Wednesday, March 27, 2019

"When the Heart Rules the Mind" by GTR

Song#:  2720
Date:  05/10/1986
Debut:  74
Peak:  14
Weeks:  16
Genre:  Rock

Pop Bits:  Former Yes guitarist Steve Howe found success as part of the new supergroup Asia whose #1 self-titled debut was one of 1982's biggest hits. After a shaky second LP, Howe just wasn't happy with the direction of the band and decided to leave. Still wanting to be part of a band, Howe decided to develop one and wanted to work with former Genesis guitarist Steve Hackett. The pair had the idea to skip actual keyboard synths and apply the new MIDI technology of the day to their guitars to help cue up synthesized sounds. They brought three other members on board including lead singer Max Bacon and GTR was born. Geoff Downes, who had been in Yes and Asia with Howe, was hired on as producer. Howe and Hackett would co-write the majority of tunes on the band's self-titled debut album including this first single. It would be a hit on Rock radio reaching #3 on that chart. The tune also did well at Pop where it got inside the Top 20. The album would peak at #11 and eventually go gold.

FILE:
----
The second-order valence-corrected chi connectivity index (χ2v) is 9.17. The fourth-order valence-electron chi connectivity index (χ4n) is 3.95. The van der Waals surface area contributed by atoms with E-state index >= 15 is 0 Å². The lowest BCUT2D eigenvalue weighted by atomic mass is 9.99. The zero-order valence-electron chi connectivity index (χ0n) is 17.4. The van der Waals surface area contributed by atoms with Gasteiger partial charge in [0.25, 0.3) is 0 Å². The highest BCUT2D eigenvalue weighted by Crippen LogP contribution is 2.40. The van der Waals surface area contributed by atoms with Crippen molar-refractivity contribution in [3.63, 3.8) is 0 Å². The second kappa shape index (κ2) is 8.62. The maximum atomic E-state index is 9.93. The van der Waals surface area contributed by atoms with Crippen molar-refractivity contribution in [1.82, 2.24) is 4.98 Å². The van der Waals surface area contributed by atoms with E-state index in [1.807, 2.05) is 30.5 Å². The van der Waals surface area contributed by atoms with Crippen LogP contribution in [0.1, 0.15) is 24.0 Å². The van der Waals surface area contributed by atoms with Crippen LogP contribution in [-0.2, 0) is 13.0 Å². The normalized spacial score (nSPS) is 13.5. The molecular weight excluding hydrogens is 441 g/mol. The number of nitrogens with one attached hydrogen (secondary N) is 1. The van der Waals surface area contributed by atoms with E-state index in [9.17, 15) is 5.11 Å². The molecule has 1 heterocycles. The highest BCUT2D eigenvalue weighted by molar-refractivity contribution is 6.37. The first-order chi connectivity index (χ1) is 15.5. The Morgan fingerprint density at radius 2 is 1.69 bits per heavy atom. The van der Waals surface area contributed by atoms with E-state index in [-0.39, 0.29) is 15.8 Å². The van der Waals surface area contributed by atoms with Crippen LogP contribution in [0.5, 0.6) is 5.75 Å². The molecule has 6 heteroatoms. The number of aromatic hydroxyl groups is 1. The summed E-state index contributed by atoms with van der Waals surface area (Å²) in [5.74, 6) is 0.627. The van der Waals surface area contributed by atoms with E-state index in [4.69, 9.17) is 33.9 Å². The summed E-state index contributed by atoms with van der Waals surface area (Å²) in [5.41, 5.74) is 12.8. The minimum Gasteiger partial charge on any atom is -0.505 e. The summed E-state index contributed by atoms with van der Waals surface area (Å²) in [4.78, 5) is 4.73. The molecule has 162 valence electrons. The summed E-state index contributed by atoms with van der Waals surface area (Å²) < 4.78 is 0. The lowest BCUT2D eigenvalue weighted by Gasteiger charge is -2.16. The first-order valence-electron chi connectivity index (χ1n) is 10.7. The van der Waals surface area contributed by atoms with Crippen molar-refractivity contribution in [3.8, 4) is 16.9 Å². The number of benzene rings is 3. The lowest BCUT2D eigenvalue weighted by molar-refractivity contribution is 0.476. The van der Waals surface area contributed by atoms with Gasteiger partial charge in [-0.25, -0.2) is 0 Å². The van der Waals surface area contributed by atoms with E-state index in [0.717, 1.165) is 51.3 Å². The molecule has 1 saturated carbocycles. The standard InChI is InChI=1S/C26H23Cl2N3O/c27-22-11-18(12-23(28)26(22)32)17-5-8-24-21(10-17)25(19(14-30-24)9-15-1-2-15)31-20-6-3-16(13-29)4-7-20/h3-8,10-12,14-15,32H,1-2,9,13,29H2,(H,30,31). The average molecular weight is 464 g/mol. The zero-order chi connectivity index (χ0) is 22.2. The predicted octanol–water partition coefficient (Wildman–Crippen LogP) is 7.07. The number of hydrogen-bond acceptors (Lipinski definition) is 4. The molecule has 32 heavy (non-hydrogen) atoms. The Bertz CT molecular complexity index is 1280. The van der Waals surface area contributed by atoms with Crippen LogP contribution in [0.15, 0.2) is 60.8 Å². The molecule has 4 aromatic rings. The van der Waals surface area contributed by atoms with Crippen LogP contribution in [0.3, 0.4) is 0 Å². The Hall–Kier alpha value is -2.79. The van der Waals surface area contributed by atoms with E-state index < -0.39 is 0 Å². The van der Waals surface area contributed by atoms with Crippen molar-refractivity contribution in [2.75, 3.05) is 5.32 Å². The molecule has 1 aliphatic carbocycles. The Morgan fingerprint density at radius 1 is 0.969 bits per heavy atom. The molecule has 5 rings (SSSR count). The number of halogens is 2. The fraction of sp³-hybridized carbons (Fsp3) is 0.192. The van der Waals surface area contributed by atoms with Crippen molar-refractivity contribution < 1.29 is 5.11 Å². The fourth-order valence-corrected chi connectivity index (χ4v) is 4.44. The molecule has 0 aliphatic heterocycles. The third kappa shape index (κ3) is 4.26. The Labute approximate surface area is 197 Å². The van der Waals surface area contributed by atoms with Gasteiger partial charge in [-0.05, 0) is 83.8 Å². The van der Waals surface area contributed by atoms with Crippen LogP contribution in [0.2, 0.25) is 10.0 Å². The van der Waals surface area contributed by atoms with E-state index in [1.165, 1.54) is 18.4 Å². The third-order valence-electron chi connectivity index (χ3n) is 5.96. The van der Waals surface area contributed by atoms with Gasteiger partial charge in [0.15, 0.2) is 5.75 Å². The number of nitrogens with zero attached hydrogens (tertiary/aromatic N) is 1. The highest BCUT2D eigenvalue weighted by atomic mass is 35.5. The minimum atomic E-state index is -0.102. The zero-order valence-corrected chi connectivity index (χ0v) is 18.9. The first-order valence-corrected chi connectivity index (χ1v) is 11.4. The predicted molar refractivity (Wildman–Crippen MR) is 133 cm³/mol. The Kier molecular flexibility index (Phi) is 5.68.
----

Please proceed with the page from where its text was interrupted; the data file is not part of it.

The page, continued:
ReduxReview:  Although the album leaned more towards prog rock, this single is right out of the commercial AOR playbook and not too far off from what Howe and Downes were doing in Asia - minus a keyboard player. I always found it odd around this time that these "supergroups" would get formed and for the most part the music they would come up with wasn't all that different from the bands they were in previously. It's like one member of a band will not be happy because he doesn't get his way, leaves, starts a new band, and the result is basically like the old band with maybe a minor tweak of some kind. The main problem was that egos got in the way. The one good thing is that these supergroups could usually get at least one solid, chart-oriented track out and for GTR it was this one.

ReduxRating:  7/10

Trivia:  Back in the day before everyone was using ProTools for recording, if you went into a studio with a big mixing console, there was usually a long piece of gaffer's tape (typically white) either above or below the volume controls on the board. The engineer would then write the names of the instruments, voices, etc. on the tape so they knew what was assigned to each set of controls. They would sometimes use abbreviations for certain instruments to keep things neat and concise and a common one to see for the guitar channel would be "GTR." Since Howe's new band wanted to be guitar based/controlled, they took their name from the console abbreviation.



  1. "GTR-SHT" was JD Considine's infamously brief review for the album containing this single.

    1. It's a favorite review of mine along with a guy who reviewed Debbie Gibson's album "Anything Is Possible." The review was simply, "...except me liking this."